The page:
After practising concentrating on parts of the body, I found all I had to do was say to myself, ‘Right forefinger!’ I didn’t even have to look at the right forefinger; it may have been completely hidden from my sight, and yet, immediately, I was conscious of my right forefinger. That might sound obvious and natural, yet it was quite a discovery to me, even though, in a sense, I had been doing it all along. If I cut my finger, for example, I knew which finger it was—it wasn’t a mystery—yet I had more or less taken that for granted. It had never really sunk in as experience compared to, for example, saying ‘Little toe on left foot!’ When I did that, suddenly there was consciousness of the little toe on the left foot. There wasn’t consciousness of the right little toe; it was as precise as that. I began to recognise, therefore, that just by this magic we could be conscious of various parts of the body.
Experiencing the whole body, however, was another challenge. I could do the bits and pieces—the little toe on the left foot, the arch in the right foot, the right knee, the left armpit and so on, but the whole body? I started thinking ‘whole body, whole body,’ but I couldn’t get hold of ‘whole body’ as experience. Then, suddenly, I stopped trying to figure it out with thought and became aware of the whole body as an intuitive experience in the present. This is using consciousness, but with Buddha as the knower, rather than ‘me’ the person trying to figure it all out from a mind that is conditioned by worldly experience. In meditation, using intuitive awareness or mindfulness as the means, Buddha is the knower. As a matter of fact, it is not even a knower, it is not a person, it is the knowing.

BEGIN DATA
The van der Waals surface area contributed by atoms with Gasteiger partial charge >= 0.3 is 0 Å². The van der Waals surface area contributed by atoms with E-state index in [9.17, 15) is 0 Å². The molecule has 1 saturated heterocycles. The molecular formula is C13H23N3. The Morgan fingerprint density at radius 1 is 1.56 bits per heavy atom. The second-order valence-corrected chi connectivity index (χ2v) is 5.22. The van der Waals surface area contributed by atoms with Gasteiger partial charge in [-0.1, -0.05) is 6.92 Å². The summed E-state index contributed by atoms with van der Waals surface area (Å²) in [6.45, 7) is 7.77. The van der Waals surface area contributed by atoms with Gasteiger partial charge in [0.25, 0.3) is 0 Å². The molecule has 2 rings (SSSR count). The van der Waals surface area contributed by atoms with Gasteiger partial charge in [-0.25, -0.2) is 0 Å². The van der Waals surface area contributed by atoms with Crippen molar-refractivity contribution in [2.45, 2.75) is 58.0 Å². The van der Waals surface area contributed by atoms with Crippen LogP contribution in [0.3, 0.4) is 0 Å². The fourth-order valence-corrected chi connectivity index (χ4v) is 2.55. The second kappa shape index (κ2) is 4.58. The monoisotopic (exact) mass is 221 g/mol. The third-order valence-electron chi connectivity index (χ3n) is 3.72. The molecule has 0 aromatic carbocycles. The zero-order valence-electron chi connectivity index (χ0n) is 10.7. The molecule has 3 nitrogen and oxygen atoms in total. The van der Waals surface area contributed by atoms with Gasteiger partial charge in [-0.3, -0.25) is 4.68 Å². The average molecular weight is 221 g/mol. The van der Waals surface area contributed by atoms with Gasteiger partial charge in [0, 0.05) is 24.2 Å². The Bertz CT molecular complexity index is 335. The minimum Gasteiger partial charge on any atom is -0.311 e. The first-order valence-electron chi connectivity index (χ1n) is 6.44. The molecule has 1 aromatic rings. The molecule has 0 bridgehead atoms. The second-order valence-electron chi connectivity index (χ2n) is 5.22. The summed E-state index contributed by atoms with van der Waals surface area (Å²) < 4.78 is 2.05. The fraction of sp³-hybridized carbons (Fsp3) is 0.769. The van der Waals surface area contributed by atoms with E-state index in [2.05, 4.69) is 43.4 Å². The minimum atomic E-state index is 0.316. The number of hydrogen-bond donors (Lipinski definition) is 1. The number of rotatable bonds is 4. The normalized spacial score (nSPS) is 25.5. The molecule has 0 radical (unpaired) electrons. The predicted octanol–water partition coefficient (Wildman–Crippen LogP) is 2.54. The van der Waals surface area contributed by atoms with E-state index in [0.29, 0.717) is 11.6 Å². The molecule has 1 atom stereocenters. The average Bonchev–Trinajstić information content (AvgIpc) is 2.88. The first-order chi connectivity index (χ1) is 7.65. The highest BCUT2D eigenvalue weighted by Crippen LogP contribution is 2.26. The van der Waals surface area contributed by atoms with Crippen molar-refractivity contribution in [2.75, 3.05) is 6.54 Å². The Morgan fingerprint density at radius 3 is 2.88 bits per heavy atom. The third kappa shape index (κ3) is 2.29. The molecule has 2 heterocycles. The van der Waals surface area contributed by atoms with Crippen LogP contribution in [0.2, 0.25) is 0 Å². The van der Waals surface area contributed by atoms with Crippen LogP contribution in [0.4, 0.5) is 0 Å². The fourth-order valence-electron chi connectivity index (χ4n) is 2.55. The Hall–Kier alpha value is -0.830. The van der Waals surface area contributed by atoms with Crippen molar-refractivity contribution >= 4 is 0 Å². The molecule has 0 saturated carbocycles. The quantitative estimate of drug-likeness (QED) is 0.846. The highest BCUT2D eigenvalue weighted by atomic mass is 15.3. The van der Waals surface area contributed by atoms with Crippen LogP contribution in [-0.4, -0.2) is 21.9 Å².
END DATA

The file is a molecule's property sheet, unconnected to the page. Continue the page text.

For a lifetime we are involved in knowing; we are in this subjective position throughout our lives. In terms of our experience of life, this is the centre of the universe. I am not saying ‘me, a person’ is the centre of the universe, in a kind of megalomaniac way, but as experience we all share this. Each one of us is the centre. Everything impinges on this particular form throughout the lifetime of this body. That is just the way it is. You are impinging on my eyes, for example, as I am impinging on yours. An intuitive moment is seeing it in terms of ‘you are in the mind’; ‘Buddha sees the dhamma’; ‘Buddha knows’; ‘there is the knowing of the way it is’.